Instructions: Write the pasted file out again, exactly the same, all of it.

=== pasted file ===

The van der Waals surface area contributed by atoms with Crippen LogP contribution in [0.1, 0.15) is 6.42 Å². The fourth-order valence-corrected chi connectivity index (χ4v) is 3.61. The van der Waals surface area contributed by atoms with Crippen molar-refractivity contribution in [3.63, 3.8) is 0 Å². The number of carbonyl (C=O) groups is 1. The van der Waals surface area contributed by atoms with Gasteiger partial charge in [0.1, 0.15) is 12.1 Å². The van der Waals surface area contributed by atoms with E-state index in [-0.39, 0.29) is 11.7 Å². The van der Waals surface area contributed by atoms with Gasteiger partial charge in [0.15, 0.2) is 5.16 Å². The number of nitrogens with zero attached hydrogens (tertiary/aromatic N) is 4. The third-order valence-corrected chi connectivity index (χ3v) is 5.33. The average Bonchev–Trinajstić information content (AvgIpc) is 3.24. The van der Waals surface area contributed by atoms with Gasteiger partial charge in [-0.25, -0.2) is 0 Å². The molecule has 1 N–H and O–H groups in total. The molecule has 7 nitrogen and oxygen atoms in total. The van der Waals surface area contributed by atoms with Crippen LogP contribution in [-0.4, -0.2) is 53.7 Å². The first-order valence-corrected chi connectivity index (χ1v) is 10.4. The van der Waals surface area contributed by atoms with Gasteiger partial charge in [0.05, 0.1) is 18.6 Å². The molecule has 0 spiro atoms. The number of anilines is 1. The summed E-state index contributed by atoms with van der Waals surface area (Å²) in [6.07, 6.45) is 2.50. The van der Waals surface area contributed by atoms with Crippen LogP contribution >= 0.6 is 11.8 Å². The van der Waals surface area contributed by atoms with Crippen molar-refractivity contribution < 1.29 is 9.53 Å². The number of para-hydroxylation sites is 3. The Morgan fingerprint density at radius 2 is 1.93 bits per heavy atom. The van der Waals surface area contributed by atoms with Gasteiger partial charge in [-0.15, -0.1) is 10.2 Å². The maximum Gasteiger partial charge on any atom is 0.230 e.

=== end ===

The van der Waals surface area contributed by atoms with Crippen LogP contribution in [0.1, 0.15) is 6.42 Å². The fourth-order valence-corrected chi connectivity index (χ4v) is 3.61. The van der Waals surface area contributed by atoms with Crippen molar-refractivity contribution in [3.63, 3.8) is 0 Å². The number of carbonyl (C=O) groups is 1. The van der Waals surface area contributed by atoms with Gasteiger partial charge in [0.1, 0.15) is 12.1 Å². The van der Waals surface area contributed by atoms with E-state index in [-0.39, 0.29) is 11.7 Å². The van der Waals surface area contributed by atoms with Gasteiger partial charge in [0.15, 0.2) is 5.16 Å². The number of nitrogens with zero attached hydrogens (tertiary/aromatic N) is 4. The third-order valence-corrected chi connectivity index (χ3v) is 5.33. The average Bonchev–Trinajstić information content (AvgIpc) is 3.24. The van der Waals surface area contributed by atoms with Gasteiger partial charge in [-0.25, -0.2) is 0 Å². The molecule has 1 N–H and O–H groups in total. The molecule has 7 nitrogen and oxygen atoms in total. The van der Waals surface area contributed by atoms with Crippen LogP contribution in [-0.4, -0.2) is 53.7 Å². The first-order valence-corrected chi connectivity index (χ1v) is 10.4. The van der Waals surface area contributed by atoms with Gasteiger partial charge in [0.05, 0.1) is 18.6 Å². The molecule has 0 spiro atoms. The number of anilines is 1. The summed E-state index contributed by atoms with van der Waals surface area (Å²) in [6.07, 6.45) is 2.50. The van der Waals surface area contributed by atoms with Crippen LogP contribution >= 0.6 is 11.8 Å². The van der Waals surface area contributed by atoms with Crippen molar-refractivity contribution < 1.29 is 9.53 Å². The number of para-hydroxylation sites is 3. The Morgan fingerprint density at radius 2 is 1.93 bits per heavy atom. The van der Waals surface area contributed by atoms with Gasteiger partial charge in [-0.15, -0.1) is 10.2 Å². The maximum Gasteiger partial charge on any atom is 0.230 e.